Latest News - August 20, 2014
Senator Charles Schumer has denounced the data collection practices of "activity trackers" such as FitBit. "Activity trackers" are mobile devices that record highly personal information about the wearer and constantly analyze the wearer's activities, including their diet, exercise, sleep, and even sexual habits. However, it is not clear whether federal privacy law protects this personal data from disclosure to third parties. EPIC has commented extensively on the privacy protections that are necessary in the "internet of things." EPIC has frequently pointed out the potential for misuse when companies collect data about sensitive consumer behavior. EPIC has made several recommendations to improve the privacy protections on devices such as "activity trackers," including requiring companies to adopt Privacy Enhancing Techniques, respect a consumer’s choice not to tracked, profiled, or monitored, minimize data collection, and ensure transparency in both design and operation of Internet-connected devices. For more information, see EPIC: FTC and EPIC: Practical Privacy Tools.
In a FOIA lawsuit against the Department of Justice, EPIC has obtained many documents about the NSA's Internet Metadata program. These include the Government's original FISA application seeking authorization to collect data from millions of e-mails, as well as declarations from NSA officials describing the program. The documents show that FISA Court Judge John Bates chastised the agency for "long-standing and pervasive violations of the prior [court] orders in this matter.'' The FISA Court first authorized the program in 2004, but the documents obtained by EPIC show that the legal justification was not provided to Congress until 2009. The documents also reveal that the DOJ withheld information about the program in testimony for the Senate Intelligence hearing prior to the reauthorization of the legal authority. The program was shut down in 2011 after a detailed review. For more information, see EPIC v. DOJ (FISA Pen Register) and EPIC: Foreign Intelligence Surveillance Court.
The Federal Trade Commission has responded to EPIC's letter urging the agency to oppose a collusive Google class action settlement. The agency stated that it "systematically monitors compliance" with its consumer protection orders and that it "takes alleged violation[s] of an order seriously," but that it cannot publicly disclose details of its investigations until a formal complaint is issued. In 2010, Google was sued for sharing user web browsing information with advertisers. Under the proposed settlement agreement, Google will distribute several million dollars to a handful of organizations, many of which already have ties to the company. EPIC and other privacy organizations urged the Commission to formally object because the proposed agreement "confers no monetary relief to class members, compels no change in Google's behavior, and misallocates the cy pres distribution." The agency has a history of filing objections - it filed a similar objection in Fraley v. Facebook, an unfair class action settlement in the Ninth Circuit. For more information see EPIC: FTC and EPIC: Search Engine Privacy.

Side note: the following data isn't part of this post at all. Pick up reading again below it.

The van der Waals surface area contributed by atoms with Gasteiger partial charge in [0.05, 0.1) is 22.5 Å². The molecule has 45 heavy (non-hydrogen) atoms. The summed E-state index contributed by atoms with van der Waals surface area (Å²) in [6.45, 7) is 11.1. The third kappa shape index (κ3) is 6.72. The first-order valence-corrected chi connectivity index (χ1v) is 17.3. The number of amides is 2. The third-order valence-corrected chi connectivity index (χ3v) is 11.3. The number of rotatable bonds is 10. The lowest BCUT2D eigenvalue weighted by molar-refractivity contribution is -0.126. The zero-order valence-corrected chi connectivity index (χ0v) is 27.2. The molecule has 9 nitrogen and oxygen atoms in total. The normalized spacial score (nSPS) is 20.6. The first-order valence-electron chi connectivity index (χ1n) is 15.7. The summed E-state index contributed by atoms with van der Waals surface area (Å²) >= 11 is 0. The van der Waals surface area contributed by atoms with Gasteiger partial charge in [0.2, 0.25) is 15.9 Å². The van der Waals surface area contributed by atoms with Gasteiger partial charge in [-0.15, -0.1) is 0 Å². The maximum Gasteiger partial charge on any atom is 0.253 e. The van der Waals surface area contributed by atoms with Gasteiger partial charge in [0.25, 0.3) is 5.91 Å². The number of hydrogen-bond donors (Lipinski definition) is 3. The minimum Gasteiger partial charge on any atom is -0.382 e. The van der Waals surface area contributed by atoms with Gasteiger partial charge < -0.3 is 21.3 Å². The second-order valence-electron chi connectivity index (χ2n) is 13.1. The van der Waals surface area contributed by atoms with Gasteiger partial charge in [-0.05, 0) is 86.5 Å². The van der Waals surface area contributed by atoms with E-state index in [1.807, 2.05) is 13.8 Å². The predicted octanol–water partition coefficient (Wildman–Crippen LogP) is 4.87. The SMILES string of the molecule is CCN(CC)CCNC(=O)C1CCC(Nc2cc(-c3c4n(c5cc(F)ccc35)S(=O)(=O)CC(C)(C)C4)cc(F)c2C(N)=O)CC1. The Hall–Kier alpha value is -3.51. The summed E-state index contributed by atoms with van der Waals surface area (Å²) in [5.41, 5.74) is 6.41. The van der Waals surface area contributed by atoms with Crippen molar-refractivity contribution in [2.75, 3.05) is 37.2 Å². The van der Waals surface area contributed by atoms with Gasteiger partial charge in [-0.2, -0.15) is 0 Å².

EPIC has filed a Freedom of Information Act request for the Central Intelligence Agency Inspect General's report detailing the agency's surveillance of the Congressional Intelligence Committee. In March 2014, Senator Dianne Feinstein (D-CA), head of the Senate Intelligence Committee, publicly accused the CIA of secretly removing documents from the Committee, searching computers used by the Committee, and attempting to intimidate congressional investigators by requesting a Federal Bureau of Investigation inquiry of their conduct. The Committee had been investigating the CIA's torture program. After Senator Feinstein publicly accused the agency of spying, the CIA's Inspector General conducted an investigation and concluded that the agency's actions had been improper. However, the Inspector General has failed to the actual report public. EPIC has demanded a copy of the full report, as well as associated documents. For more information see: EPIC: FOIA Cases and EPIC v. CIA (Domestic Surveillance).
EPIC, along with a group of consumer privacy organizations, has asked the Federal Trade Commission to object to an unfair class action settlement in California federal court. In 2010, Google was sued for sharing user web browsing information with advertisers. Under the proposed settlement agreement, Google will distribute several million dollars to a handful of organizations, many of which already have ties to the company. EPIC and other privacy organizations have argued that the proposed agreement "confers no monetary relief to class members, compels no change in Google's behavior, and misallocates the cy pres distribution" to organizations that are "not aligned with the interests of class members and do not further the purpose of the litigation." The consumer groups, who have already written to the court opposing the settlement, urged the Federal Trade Commission to object as well. The agency filed a similar objection in Fraley v. Facebook, an unfair class action settlement in the Ninth Circuit. For more information, see EPIC: FTC and EPIC: Search Engine Privacy.
EPIC has filed a Freedom of Information Act lawsuit to obtain details about the Federal Bureau of Investigation's surveillance programs. The agency is required to conduct privacy impact assessments when it collects and uses personal data. However, the Bureau has failed to publicly release privacy impact assessments for many of its programs, including facial recognition, drones, and license plate readers. According to the E-Government Act and Justice Department guidelines, all privacy assessments should be made public if practicable. EPIC, joined by a coalition of organizations, recently urged the Attorney General to immediately conduct a privacy assessment of the FBI's Next Generation Identification (NGI) program. The NGI program collects massive amounts of biometric data on U.S. citizens. For more information, see EPIC: EPIC v. FBI - Privacy Assessments.